That's for you to decipher. But I do want to make mention of there being overwhelming reasoning within the beliefs of ancient Egyptians and their gods, that would give the ten plagues more specific significance than the Bible gives credit for. The account tells that the God of the Israelites sent Moses to Pharaoh to have the enslaved Israelites freed from Egyptian rule, and if Pharaoh did not comply, the God of the Israelites would punish the people of Egypt. And ten times Pharaoh refused to listen to Moses, so ten times the land of Egypt was plagued, until finally Pharaoh let the Israelites go. Now, for those of you who aren't familiar with the tale, this is a grossly condensed summary, and I implore you to read further into it, because it's quite the story.
But anyway, what many critics of this story fail to realize is the direct correlation between the plagues that the God of the Israelites placed on the Egyptians, and how each plague was a sign of disrespect (and/or a challenge) to many Egyptian gods and goddesses of the time, and the Egyptians in the story knew it as a sign of disrespect. I'll now go through the ten plagues and the Egyptian gods that were "challenged". (Again, this is not the full account, I'm leaving out many details as to the actual happenings of this tale, and I ask that you please check it out for yourselves. This is to point out particularly what the Bible doesn't make mention of).
1. The first plague was the turning of the Nile river into blood. This lasted for seven days, so they were without drinking water. During that time, as they prayed to Hapi (the Egyptian god of the Nile), nothing happened.
2. The second plague had to deal with frogs coming out of the Nile river. Frogs were everywhere, in the food, in their homes, and in their clothes. Heket (the Egyptian goddess of fertility) had the head of a frog.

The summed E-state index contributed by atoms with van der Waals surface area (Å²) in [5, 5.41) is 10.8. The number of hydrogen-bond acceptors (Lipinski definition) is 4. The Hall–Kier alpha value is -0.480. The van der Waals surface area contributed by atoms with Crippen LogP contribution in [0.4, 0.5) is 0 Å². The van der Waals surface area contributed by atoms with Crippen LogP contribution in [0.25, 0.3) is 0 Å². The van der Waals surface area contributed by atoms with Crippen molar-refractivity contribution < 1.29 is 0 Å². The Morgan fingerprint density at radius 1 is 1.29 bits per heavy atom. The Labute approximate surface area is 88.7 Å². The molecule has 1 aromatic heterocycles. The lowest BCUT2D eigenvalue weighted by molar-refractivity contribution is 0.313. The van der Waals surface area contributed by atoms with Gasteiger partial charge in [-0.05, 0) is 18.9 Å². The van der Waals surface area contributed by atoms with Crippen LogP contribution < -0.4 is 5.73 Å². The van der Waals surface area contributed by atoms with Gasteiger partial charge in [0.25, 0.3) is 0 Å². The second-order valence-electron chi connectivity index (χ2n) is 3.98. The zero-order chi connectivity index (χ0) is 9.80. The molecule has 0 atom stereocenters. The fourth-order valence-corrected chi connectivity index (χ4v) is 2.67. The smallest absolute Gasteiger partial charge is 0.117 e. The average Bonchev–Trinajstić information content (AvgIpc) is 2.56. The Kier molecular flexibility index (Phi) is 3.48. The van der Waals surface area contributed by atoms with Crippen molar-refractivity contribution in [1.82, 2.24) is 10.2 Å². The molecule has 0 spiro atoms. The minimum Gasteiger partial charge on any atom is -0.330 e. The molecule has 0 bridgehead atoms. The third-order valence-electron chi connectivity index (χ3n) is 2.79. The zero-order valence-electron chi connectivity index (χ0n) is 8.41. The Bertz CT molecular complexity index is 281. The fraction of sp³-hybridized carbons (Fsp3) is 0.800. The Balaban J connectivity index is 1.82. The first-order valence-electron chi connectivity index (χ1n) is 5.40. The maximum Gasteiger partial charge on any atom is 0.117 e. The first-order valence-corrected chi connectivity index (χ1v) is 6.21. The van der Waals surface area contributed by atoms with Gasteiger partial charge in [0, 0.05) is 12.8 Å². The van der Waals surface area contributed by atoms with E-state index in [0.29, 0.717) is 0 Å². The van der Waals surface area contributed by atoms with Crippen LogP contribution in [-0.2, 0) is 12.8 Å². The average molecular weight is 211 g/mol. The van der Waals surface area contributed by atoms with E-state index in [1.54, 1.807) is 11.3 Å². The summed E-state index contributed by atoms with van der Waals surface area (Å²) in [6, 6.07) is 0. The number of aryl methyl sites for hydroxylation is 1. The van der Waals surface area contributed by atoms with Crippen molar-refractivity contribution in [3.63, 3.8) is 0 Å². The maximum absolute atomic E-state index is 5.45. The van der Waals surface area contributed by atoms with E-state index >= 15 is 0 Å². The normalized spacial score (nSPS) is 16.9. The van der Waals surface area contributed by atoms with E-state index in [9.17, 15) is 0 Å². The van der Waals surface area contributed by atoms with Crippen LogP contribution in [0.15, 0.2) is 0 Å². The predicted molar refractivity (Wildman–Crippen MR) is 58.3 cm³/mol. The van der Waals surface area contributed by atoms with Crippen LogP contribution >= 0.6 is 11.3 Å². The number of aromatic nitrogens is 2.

3. The third plague was the dust all over Egypt turning into lice. Geb (the Egyptian god of the Earth) was said to be all over the dust, and by it turning to lice it meant that he was now lice.
4. (Whereas the first three plagues would also affect the Israelites, the fourth and subsequent plagues were directed solely to the Egyptians.) Khepri (the Egyptian god of creation) had the head of a fly or dung beetle, and the fourth plague was a swarm of flies.
5. The fifth plague was against the cattle of the Egyptians. They would become gravely sick and in many cases die. Sadly, the Egyptian god of protection and love, Hathor, could not help them. Hathor was commonly depicted with the horns of the cow.
6. The sixth plague brought ashes and boils on the skin of the Egyptians, rendering them "unclean" so they could not honor their gods. Isis (the Egyptian goddess of medicine) could not help them.
7. The seventh plague brought down hail from the skies. Not just ordinary hail, but the tale tells that it was hail of immense sizes and it came down in balls of fire. Nut (goddess of the sky) was nonexistent to help them.
8. The eighth plague brought shame upon their god Set (god of storms and disorder), as the God of the Israelites brought a swarm of locusts about the people of Egypt, depleting whatever crops were still available to harvest causing massive disorder.
9. The ninth plague was three days of total blackness. Nothing was visible to the people of Egypt, because the Sun was nowhere to be found. Even the Egyptian god of the sun, Ra, was powerless to the power of the Israelites God.
10. The last and final plague upon the people of Egypt was a direct challenge to the people's most powerful and highly respected god: Pharaoh himself. The pharaoh was said to be the son of the Sun god, Ra himself, made flesh. The plague that ensued killed all of Egypt's firstborn children, including Pharaoh's own son.
The Bible, although giving a much deeper explanation to these events and a much more compelling "story," does not go as far as to include the challenge that the God of the Israelites placed on the gods of Egypt. 10 out of 10 times though, the God of the Israelites proved more powerful, and this was the message behind their punishment. Can this account be considered historically accurate, though?